Today’s view – yep – overwhelmed!
This post is the direct result of these tweets:
Earlier in the day, I read this post by Tom Whitby – Patience for the Unconnected about being connected. All of this reminded me of the tweet I ran across earlier, with a reference to a post from Chris Betcher.
It described what he did in a 10 minute span via twitter. It’s worth a read. All this is taking place as Connected Educator Month in the US is done it’s first full week. People are looking to continue to connect but life in all it’s busy glory has come along to sideswipe their best intentions. Now, I may not be the best one to hand out advice about connecting but, hey, what the heck…. I’ve got some time on my hands now.
but before I get to the suggestions – Don’t Fret About It
Really, don’t worry about “how often” or “how much” or “I haven’t been on in …” It’s like sleep, the more you worry about why you aren’t sleeping, the less likely you are to go to sleep! You won’t solve the problem of not sleeping at 3 AM and you won’t build more connections worrying about being connected. I suggest that you take some time in the next few days to examine how you might get back. Like Chris suggests, you don’t have to be on for 3 hours a day. You don’t have to take in a chat, you don’t have to blog once a week, you don’t have to do …. anything that adds more stress to your already stressful life. Unfortunately, many of the most prolific bloggers, tweeters and connectors have worked over time to do this and have dedicated time and energy to establishing and growing their PLN. If you’re just starting, don’t worry if you miss a few days or a week or maybe two. No one knows your life circumstances nor your comfort level with sharing nor where you are in your career and life path. But you’ve decided that you want to be connected, so try a few of these ideas.
#1 – Schedule time to connect via your fav social media site – twitter, pinterest, tumblr, whatever…. schedule some time to just get back to the connections. It’s the whole planning thing that Covey discusses – you may need to plan the connections. Yeah, it will seem a bit “forced” at first – like going out on “couple dates” with your spouse for the first time (that’s another whole book!) but over time, you begin to look forward to them and then, low and behold, you soon are seeing that you can make that connection in so many ways – not just on date night.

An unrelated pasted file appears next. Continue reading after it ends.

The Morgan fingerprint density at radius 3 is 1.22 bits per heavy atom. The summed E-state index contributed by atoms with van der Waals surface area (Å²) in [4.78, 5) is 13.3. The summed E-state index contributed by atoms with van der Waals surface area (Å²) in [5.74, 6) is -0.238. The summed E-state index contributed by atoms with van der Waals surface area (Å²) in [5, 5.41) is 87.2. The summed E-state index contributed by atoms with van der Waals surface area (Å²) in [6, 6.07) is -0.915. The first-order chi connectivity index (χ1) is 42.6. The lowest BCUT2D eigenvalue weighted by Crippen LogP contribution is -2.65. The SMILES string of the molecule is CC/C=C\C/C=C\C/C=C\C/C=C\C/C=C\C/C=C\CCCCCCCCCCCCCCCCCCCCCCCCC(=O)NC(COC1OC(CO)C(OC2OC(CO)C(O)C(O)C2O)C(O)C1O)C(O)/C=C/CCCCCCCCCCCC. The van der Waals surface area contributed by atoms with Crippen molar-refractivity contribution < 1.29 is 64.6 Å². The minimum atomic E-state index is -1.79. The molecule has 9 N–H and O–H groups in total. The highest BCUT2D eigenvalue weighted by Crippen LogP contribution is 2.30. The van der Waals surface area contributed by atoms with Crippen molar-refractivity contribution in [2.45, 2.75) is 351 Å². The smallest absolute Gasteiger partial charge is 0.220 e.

#2 – Build you PLN with a variety of people – some you know will give you some great ideas and suggestions and stories, some you’re not sure about and some that have nothing to do with education but with other interests. Now, for twitter there is this nice easy guide to twitter from edudemic which will help. But whatever your SM of choice, take some time and select a few people and check out their followers and add a few of them to yours. But don’t just follow people who think like you – that leads to “group think” which can be hazardous to innovation, new ideas and deep reflection caused by someone questioning. People on my list includeC Smith M Smith, David Truss, and TJShay, who share a great deal and who have been there for some good discussions. Some of my new friends – like M Wren, T Whitford, R Bretag, J Stortz , and C Rhymer .
#3 – Check out some of the places where other educators are hanging out – not just twitter. Being connected means so much more than having a twitter account. It’s about developing a series of relationships with people that will push you and support you. A few good places to look are:
Fireside Learning- a ning that supports teachers through discussions and interactions
Teacher 2.0 – run by Steve Hargadon – a great resource for getting connected.
Lead Learner 2.0 – my own ning – a gathering place for administrators and others in lead positions
Future of Education - a site dedicated to discussion concerning the future of education